Duterte to NPA: Life is not a revolution

Published October 21, 2018, 3:29 PM

by Patrick Garcia


By Antonio Colina IV

DAVAO CITY – President Rodrigo R. Duterte admitted that he is frustrated by the entry of foreign corporations that own some lands in the country but he told the New People’s Army (NPA) that they cannot always resort to killing to change things because life is not a revolution.

President Rodrigo Roa Duterte hosts a dinner for the Philippine Military Academy Alumni Association, Incorporated (PMAAAI) at the President’s Hall in Malacañan Palace on October 4, 2018. (PCOO/ Facebook)
President Rodrigo Roa Duterte  (PCOO/ Facebook/ MANILA BULLETIN)

“Philippines is agriculture-based. We will really till the land even if we have to ask for help. I know that some lands are now owned by what we call foreign corporations and that hurts. I felt hurt by it too,” Duterte said.

The President reiterated his call to NPA members to surrender their arms to government not only for themselves but also their own children as nothing will come out of their underground movement.

Communist Party of the Philippines (CPP) chair Jose Maria Sison said in a statement on Saturday that the National Democratic Front of the Philippines (NDFP) is ready to go back to the negotiating table with the government even as the President announced during the inauguration of Gaisano Grand Citygate Mall in Buhangin on Friday that he will no longer pursue the talks with the communists.

Sison said the standing policy of the NDFP is to “negotiate with the GRP anytime he is ready to resume the peace negotiations in accordance with The Hague Joint Declaration and further agreements.”

He encouraged the President to lift his Proclamation 360 that he issued on November 23, 2017 ordering his panel to stop all peace talks with the communist group for failing to show “sincerity and commitment in pursuing genuine and meaningful peace negotiations as it engaged on acts of violence and hostilities, endangering the lives and properties of innocent people.”

Sison said the President is trying to bribe the members of the NPA, the armed wing of the communists, with his promises of giving them house and a job if they surrender to government.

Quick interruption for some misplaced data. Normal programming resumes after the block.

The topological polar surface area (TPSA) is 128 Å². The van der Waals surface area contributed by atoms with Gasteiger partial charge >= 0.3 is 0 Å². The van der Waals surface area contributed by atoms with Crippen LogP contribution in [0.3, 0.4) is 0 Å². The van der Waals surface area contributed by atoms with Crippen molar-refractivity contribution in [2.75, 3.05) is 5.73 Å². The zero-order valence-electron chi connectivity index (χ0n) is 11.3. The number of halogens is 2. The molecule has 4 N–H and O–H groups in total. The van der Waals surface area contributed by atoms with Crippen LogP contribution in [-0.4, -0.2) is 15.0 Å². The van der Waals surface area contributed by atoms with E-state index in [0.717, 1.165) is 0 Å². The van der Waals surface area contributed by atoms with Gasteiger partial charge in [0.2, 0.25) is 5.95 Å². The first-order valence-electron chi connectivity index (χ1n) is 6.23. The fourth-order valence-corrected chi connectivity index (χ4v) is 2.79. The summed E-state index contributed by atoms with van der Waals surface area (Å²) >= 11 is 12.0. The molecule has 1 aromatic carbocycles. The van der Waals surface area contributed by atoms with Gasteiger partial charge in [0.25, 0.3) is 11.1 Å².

“He is correct though in saying that the NPA will continue to exist even after he and I are gone from the surface of the earth, if by implication he means that the root causes of the armed conflict must be addressed and solved by social, economic and political reforms,” he said.

Duterte said that even as his government panel will no longer pursue the talks, the NPA can still approach local government units to seek for help.

The Palace announced in July 2018 that LGUs can pursue localized peace talks with the NPA units operating within their respective communities in lieu of the peace talks between GRP and National Democratic Front of the Philippines.

The supposed June 28, 2018 resumption of the peace talks in Oslo, Norway was postponed to allow the government to consult the “bigger table” and review the previously signed agreements.

But the President directed his government panel that the talks will proceed if the communist guerrillas will agree to stop the collection of the so-called revolutionary tax; the venue of the GRP-NDFP talks should be in the country; both parties should agree on a ceasefire agreement; and NPA members, the armed wing, are encamped in designated areas.

But NDFP in Southern Mindanao Region rejected the localized peace talks because it is better to support the peace negotiations of the government with the communists.

“The idea of peace negotiations that are ‘nationally orchestrated, centrally directed and locally supervised and implemented’ is but a smokescreen to obscure the fact that Duterte has never been serious in addressing the root causes of the Filipino people’s armed resistance and is only predisposed in the complete capitulation of the revolutionary movement,” NDFP-SMR spokesperson Rubi del Mundo said in a statement in July.

Duterte acknowledged the support of the NPAs that helped him win the 2016 presidential elections. He asked them to help him find “a way for all of us to live,” not necessarily rich.

Duterte promised the NPA surrenderees house and a job. He said he will have them undergo training at the Technical Education and Skills Development Authority (TESDA) to study and learn new skills.

Duterte vowed to give away all government-owned lands to the people, including members of the NPA as he did in Boracay that was closed to tourists for a six-month rehabilitation.

“I ordered the Secretary of Agrarian Reform to distribute government-owned lands to the people and even the NPAs… What I did so that the poor people will not be shortchanged is declare land reform over a portion of Boracay. It will be given to the natives,” he said.

The President, former mayor of Davao where he served for 22 years, said the prospered owing to a peaceful environment.

He emphasized that a city will never prosper with chaos.

“You know, if a certain place is chaotic like what happened before, there were killings here and there. This place had the most number of killings. Even the store there at the corner of the street — who was that? Si… That corner there. It was in Callawa. I crossed that place so many times while you were waging a war. We will never prosper,” he said.